But rather than use today’s post to say goodbye to another brave warrior, I’m delighted and proud to dedicate this post to someone who is still full of life and determination.  Well done Mavis, meso warrior queen!

Thanks Linda that is very descriptive of my life this week.
I don’t sit all day on the computer honest. I just check in the morning and then at dinner time. then again in the evening.Honest xx

Living With Mesothelioma -My Diary- about to be filmed for the BBC South East to talk about the Saatchi Bill

Yesterday was a whole day to ourselves –bliss.

I was saddened to hear a friend of my son at 58 had died. It is thought to be Asbestos related but his poor wife wont have a postmortem carried out and wont be making any claim.

I feel so sorry for her and her grief.

We also heard of the passing of Earnie Rogers.

dot roger

He has had a long and very painful journey and we have shared it with him on Mesowarriors pages.

Dot has needed our strength to get through bless her but we are always there to answer questions and to hug her.

RIP Ernie our brave Warrior.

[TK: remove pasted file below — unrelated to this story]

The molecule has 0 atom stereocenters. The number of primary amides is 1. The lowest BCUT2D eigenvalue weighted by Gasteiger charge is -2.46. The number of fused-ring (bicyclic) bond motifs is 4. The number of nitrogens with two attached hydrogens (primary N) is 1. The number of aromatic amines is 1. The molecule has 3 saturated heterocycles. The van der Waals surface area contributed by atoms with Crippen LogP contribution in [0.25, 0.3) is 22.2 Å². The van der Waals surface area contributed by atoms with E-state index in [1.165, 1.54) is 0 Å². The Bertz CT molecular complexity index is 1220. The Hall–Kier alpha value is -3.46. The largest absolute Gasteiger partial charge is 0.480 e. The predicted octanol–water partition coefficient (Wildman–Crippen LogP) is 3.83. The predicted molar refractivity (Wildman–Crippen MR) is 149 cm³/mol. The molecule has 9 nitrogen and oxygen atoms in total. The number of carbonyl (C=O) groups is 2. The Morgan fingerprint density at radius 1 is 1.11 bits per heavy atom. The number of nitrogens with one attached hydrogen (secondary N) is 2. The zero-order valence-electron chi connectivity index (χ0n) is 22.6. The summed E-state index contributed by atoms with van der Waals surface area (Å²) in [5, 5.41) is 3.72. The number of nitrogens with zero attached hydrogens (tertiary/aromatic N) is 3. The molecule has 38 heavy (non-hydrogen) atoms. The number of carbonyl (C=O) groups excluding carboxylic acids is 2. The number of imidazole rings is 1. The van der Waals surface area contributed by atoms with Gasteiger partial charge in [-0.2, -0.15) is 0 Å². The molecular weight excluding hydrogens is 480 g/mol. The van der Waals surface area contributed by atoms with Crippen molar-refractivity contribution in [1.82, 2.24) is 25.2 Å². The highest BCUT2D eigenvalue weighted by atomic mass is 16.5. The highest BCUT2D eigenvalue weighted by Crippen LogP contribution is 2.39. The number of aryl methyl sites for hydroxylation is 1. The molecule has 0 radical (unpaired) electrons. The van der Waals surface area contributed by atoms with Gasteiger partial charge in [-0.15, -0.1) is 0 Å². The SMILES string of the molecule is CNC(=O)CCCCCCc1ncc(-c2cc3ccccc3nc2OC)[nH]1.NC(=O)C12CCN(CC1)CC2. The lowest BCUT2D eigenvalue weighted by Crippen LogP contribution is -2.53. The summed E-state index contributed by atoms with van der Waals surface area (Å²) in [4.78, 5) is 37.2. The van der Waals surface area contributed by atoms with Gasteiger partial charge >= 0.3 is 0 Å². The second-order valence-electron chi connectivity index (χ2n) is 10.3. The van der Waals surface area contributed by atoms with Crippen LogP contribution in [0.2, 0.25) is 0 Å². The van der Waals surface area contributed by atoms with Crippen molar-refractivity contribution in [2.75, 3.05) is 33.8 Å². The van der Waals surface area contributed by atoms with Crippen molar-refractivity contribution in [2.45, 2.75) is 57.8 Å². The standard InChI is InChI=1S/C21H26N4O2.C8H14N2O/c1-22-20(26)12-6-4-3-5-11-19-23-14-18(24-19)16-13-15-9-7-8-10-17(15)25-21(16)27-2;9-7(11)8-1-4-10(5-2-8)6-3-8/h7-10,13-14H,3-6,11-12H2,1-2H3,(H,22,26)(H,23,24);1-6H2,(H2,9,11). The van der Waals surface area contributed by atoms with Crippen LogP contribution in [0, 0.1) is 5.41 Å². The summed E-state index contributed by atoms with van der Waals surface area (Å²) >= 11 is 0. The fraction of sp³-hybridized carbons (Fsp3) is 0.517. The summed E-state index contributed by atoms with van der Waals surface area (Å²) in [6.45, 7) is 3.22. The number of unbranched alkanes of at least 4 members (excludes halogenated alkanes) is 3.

That kettle Ray bought was awful for taste of plastic so we had to boil and boil again and it is now so much better. I cant find my water filter must have thrown that out on my decluttering day ooops!!

The day passed answering Tweets and Facebook messages  but the dust is settling and I have been able to re think about the wonderful day and see what it has done for Awareness of Mesothelioma. Lord Saatchi has written a lovely note to me

Mavis Thankyou so much for yesterday. You are extraordinary I take my hat off to you  Saatchi

I will treasure that.

I have just had a tweet to phone Simon Jones South East BBC  to call him and he said I have made all the headlines with my Interview for Whitstable Times but it got into other papers so he wants to come here with the camera. I had to rush around and wash up, get dressed as I have been spending 2 hours chatting with Rod Smith Operations Manager
Bernie Banton Foundation. I love chatting about what is going on in Australia as they are in front with trials and all things Asbestos. We have been cyber friends for 5 years.

So I sit and wait for the TV to join me and I have to repeat my story, you think I would know it off pat but I can make mistakes over dates.

Ray has just gone to the paper shop to buy the local and to see what all the fuss is about.

TV have just rung they will be here at 12 midday. This is my dream to have full Awareness of Asbestos as My passion is to eradicate it from Schools to protect our youngsters.

But to be able to have treatment for Mesothelioma for 5th line would be the icing on the cake.

I hope Lord Saatchi is proud of me and that Im really playing a big part in getting getting his Bill through. I will Blog again Later xx